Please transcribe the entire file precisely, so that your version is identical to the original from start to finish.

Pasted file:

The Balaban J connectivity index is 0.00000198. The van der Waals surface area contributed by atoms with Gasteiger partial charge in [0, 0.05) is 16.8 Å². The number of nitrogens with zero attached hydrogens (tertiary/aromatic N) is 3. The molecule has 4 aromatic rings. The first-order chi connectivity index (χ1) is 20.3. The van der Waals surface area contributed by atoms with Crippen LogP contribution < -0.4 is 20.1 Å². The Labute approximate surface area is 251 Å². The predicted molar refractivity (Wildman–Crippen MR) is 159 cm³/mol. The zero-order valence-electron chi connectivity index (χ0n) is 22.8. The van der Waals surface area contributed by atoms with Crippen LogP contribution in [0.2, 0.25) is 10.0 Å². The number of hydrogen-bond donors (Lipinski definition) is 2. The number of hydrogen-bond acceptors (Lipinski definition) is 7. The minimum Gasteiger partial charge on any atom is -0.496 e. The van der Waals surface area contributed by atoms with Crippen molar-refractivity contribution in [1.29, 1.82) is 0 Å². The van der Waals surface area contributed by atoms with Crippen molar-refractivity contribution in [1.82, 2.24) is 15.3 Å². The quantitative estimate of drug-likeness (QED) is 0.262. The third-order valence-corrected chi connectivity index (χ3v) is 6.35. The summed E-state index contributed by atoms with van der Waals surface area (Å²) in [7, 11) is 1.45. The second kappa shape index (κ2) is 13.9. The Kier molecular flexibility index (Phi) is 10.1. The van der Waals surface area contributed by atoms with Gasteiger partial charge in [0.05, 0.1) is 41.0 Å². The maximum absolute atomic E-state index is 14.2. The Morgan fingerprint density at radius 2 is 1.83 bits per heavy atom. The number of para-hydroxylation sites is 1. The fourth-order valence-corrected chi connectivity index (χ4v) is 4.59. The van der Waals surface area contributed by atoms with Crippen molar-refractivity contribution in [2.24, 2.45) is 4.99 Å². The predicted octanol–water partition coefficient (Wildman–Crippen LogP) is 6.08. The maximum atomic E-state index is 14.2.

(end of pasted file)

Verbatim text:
The Balaban J connectivity index is 0.00000198. The van der Waals surface area contributed by atoms with Gasteiger partial charge in [0, 0.05) is 16.8 Å². The number of nitrogens with zero attached hydrogens (tertiary/aromatic N) is 3. The molecule has 4 aromatic rings. The first-order chi connectivity index (χ1) is 20.3. The van der Waals surface area contributed by atoms with Crippen LogP contribution < -0.4 is 20.1 Å². The Labute approximate surface area is 251 Å². The predicted molar refractivity (Wildman–Crippen MR) is 159 cm³/mol. The zero-order valence-electron chi connectivity index (χ0n) is 22.8. The van der Waals surface area contributed by atoms with Crippen LogP contribution in [0.2, 0.25) is 10.0 Å². The number of hydrogen-bond donors (Lipinski definition) is 2. The number of hydrogen-bond acceptors (Lipinski definition) is 7. The minimum Gasteiger partial charge on any atom is -0.496 e. The van der Waals surface area contributed by atoms with Crippen molar-refractivity contribution in [1.29, 1.82) is 0 Å². The van der Waals surface area contributed by atoms with Crippen molar-refractivity contribution in [1.82, 2.24) is 15.3 Å². The quantitative estimate of drug-likeness (QED) is 0.262. The third-order valence-corrected chi connectivity index (χ3v) is 6.35. The summed E-state index contributed by atoms with van der Waals surface area (Å²) in [7, 11) is 1.45. The second kappa shape index (κ2) is 13.9. The Kier molecular flexibility index (Phi) is 10.1. The van der Waals surface area contributed by atoms with Gasteiger partial charge in [0.05, 0.1) is 41.0 Å². The maximum absolute atomic E-state index is 14.2. The Morgan fingerprint density at radius 2 is 1.83 bits per heavy atom. The number of para-hydroxylation sites is 1. The fourth-order valence-corrected chi connectivity index (χ4v) is 4.59. The van der Waals surface area contributed by atoms with Crippen molar-refractivity contribution in [2.24, 2.45) is 4.99 Å². The predicted octanol–water partition coefficient (Wildman–Crippen LogP) is 6.08. The maximum atomic E-state index is 14.2.